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Native app vs web app

Native mobile apps vs. Mobile web apps: which should you go for?

By | March 20, 2017

The moment you consider to make an investment in the app development field, you have stepped into a very risky and costly game, in which you have to make every smart move in order not to waste your hard-earning budget. At your very first step, you may get confused among native mobile apps, mobile web apps and hybrid apps. You will wonder what are the differences between them and more important, which is most appropriate for your app. In order to decide which one you should adopt to your app, you need to consider the following points:

Native mobile apps vs web apps

 

  1. Accessibility & installation

A mobile web app is a website that provides some basic mobile device features (like maps and click-to-call features) and has a specially designed format to look good on mobile devices. It can be accessed via the Internet browser without installation, but of course, with Internet provided. One more disadvantage is that it has limited scope for using some certain mobile devices’ features.

On the contrary, you can only use a native mobile app after you find it in the app store and install on your mobile devices. If you use the app on other devices, of course, you have to do that job once more. However, once you install it, it works with the device’s built-in features, so it is easier to be launched (just by a single tap on the icon) and it can perform faster without the Internet.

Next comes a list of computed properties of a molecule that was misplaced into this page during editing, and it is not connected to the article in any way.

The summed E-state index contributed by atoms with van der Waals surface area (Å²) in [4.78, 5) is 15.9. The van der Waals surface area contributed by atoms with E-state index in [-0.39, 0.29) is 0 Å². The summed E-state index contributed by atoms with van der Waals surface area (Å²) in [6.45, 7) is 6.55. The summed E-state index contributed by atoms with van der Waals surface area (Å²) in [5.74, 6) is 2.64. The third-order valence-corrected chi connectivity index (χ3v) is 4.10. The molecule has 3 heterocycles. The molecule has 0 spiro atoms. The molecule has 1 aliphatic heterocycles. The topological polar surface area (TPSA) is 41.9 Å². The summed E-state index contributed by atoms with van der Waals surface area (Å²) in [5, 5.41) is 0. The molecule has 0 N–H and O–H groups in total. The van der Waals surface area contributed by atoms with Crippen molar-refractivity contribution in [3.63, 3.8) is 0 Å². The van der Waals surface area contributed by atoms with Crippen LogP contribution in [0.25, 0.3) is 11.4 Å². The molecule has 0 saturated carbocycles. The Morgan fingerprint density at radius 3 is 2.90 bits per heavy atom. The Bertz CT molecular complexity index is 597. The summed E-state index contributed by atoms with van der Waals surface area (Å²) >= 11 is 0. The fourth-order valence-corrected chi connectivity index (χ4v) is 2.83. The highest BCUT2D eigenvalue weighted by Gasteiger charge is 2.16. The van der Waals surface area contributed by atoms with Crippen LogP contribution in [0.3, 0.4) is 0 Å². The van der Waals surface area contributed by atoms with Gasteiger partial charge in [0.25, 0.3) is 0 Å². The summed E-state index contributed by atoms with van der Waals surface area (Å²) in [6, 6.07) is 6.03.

1. Purposes of use

Both methods have certain strong points that satisfy users’ purposes of using the app. Studies show that users prefer mobile web apps for shopping, searching and entertainment, while choosing native mobile apps for managing data, playing games, and using productivity apps. In addition, the frequency of users using your apps is also a matter. For example, if a new customer seeks for information about a company, or look for directions, or whichsoever activities that they don’t do regularly, they don’t want to download an app on their phone to handle these tasks. For these types of users, a mobile-friendly web app is an excellent choice. In contrast, for a loyal customer want to take out orders on a weekly basis, installing an app on their phone would be more useful and convenient.

 

  1. Goals of development and release:

Beside audience purposes, your own goals of developing and releasing the app also contribute to your decision of choosing between these two types of apps. If you tend to release an app with a lot of interactive features, a native mobile app will do. On the other hand, if you want to simplify your existing websites or publish a mobile-friendly content that can reach a large audience, then a native mobile app would be a smarter choice. In short, a native mobile app is suitable for specific activities and target audience while a mobile web app is a new solution for the general audience. You can build both, a mobile web app in the first step of creating the mobile presence and a native mobile app for developing more specific features that can’t be effectively used via web browsers.